Friday, April 30, 2010
Vermont holds a special place in our hearts—we honeymooned in Pittsfield. But more importantly, Vermont is a wonderful place to visit, where the air is clean—free of toxins and the water is pure—so pure, you can see all the way to the bottom of the babbling brooks. The smell of wood burning stoves permeates the air, the cheapest form of heat reminding you of its quaintness, family unity and neighbors who share camaraderie far beyond the norm.
This particular morning, the air was chilly, but we were prepared with warm coats. On our way out of town, we stopped for breakfast and picked up some homemade jams and syrups. There’s something very therapeutic about purchasing homemade items when you’re on vacation. It’s a reminder of a wonderful vacation that extends until you finish your goodies.
We finally pull into the crowded parking area to begin our hike back into the woods to see the Buttermilk Falls. Hubby has decided to take a picture of me, but the camera is dead because he’s forgotten to charge the batteries last night. Needless to say, there is no point in lugging the camera around, so I walk back to the car deciding to stash it on the back seat of our car, along with my purse, and cover them both with our coats since it had warmed up a bit. I locked the car manually and headed toward the falls and my waiting husband. Having second thoughts about leaving my cell phone behind, I rushed back to the car with the keys and pressed on the remote. The doors would not unlock. I called out to Bob for help.
He just sighed and returned to the car, going through the same drill as me, repeatedly clicking on the remote to no avail. I began to panic, my heart pounding against my rib cage wondering what we we’re going to do. We were leaving for the airport right after we finished our hike into the falls. And seriously, visiting Vermont isn’t like living in a Metropolitan area with everything close by. I’m sure they have AAA, but without a phone, how can I call for help?
As I stood watching my husband continually press the remote hoping to get it to work, my anxiety escalated as I worried about our flight home, and then it suddenly occurred to me our purchased goodies were not on the backseat. Surprised because we hadn’t walked that far into the woods before I’d turned around to retrieve my phone, I couldn’t believe anyone from Vermont, our special place, could have stolen our treasures from our rental car.
But then, we did leave the back doors unlocked. Disappointed my last day on vacation had been sabotaged by some mean-spirited thief I began to pace back and forth. The crunching of the gravel beneath my feet began to drive my husband crazy, so I decided to do a bit of investigating by checking each car in the lot to see who had my jams and syrup while hubby fiddled with the remote.
Fortunately, other than the parked cars, no one else was around to see me snooping. As I approached car after car, I finally found what I was looking for—the car thief’s car. I shook my head in bafflement. What kind of schmuck would steal our stuff and leave it in the backseat of his car. I called out to Bob who was several cars away and he came rushing over. Bob leaned up against the window and shielded the light so he could see inside.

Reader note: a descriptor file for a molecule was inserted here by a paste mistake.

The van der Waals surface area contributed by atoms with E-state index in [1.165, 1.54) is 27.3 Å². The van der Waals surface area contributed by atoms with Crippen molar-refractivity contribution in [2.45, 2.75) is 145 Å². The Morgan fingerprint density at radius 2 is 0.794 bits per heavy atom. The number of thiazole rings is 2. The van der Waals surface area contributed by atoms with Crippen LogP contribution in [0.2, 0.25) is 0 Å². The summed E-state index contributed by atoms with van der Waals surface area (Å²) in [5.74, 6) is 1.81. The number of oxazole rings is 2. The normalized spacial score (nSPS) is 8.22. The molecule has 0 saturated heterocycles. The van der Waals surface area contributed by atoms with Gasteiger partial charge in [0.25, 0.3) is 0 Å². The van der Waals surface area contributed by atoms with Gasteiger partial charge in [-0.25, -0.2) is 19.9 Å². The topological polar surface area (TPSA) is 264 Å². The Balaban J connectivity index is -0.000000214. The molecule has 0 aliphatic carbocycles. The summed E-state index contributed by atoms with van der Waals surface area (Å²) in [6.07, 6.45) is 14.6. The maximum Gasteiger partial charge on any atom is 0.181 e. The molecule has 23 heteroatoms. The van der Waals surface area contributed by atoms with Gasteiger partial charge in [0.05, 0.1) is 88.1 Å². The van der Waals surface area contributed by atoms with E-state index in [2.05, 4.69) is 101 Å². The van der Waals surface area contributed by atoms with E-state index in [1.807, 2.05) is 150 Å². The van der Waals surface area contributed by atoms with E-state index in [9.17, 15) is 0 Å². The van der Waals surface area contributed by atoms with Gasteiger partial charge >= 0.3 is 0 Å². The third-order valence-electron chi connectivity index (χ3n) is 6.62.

“Can you believe someone would be so blatant as to leave the stolen goods right on the back seat,” I shot out.
Bob backed away and gave me an odd look. “Hon, did you throw the wrapper from the cookie you had earlier on the floor?”
“Yeah,” I said. “I was waiting to throw it out in a trash can. Why?”
Bob pulled the remote from his pocket and clicked twice. All the locks popped simultaneously. Okay, so now, it suddenly occurs to us that we’ve locked our camera, coats, and my purse in the backseat of someone else’s car—a car the same color, make and model as our rental car.
Neither one of us could stop laughing at our stupidity. Especially me, because I’d gotten myself so worked up thinking someone ruined our trip to Vermont. So we waited, and we waited, and we waited by the car until the car’s owners returned from seeing the Buttermilk Falls—the falls that I most likely was not going to see since our flight would leave later that night.
Ninety minutes later, the owners came walking toward the car. Since I was the one to make the mistake, brave soul that I am, I approached the driver whose face was formed into a scowl wondering why I’m standing by his car.
“Can I help you,” he said.
“Ah, yeah. Well . . . you’re not going to believe this, but . . . well, you see, we thought your car was our car, and well, your doors were unlocked, and we thought we forgot to lock our doors, so we put our belongings in the back seat of your car and locked the doors.”
The three other passengers, one being his wife is now laughing with me, but the driver with the scornful expression on his face isn’t too happy. He immediately begins to chastise his wife for not locking the doors, but reluctantly gives us our belongings so that we can be on our merry way to the airport.
As Bob and I walked toward our car with our tails between our legs, we rushed the last bit to get into our car before we busted our guts laughing. Needless to say, this trip to Vermont will have many years of entertaining memories. I love Vermont.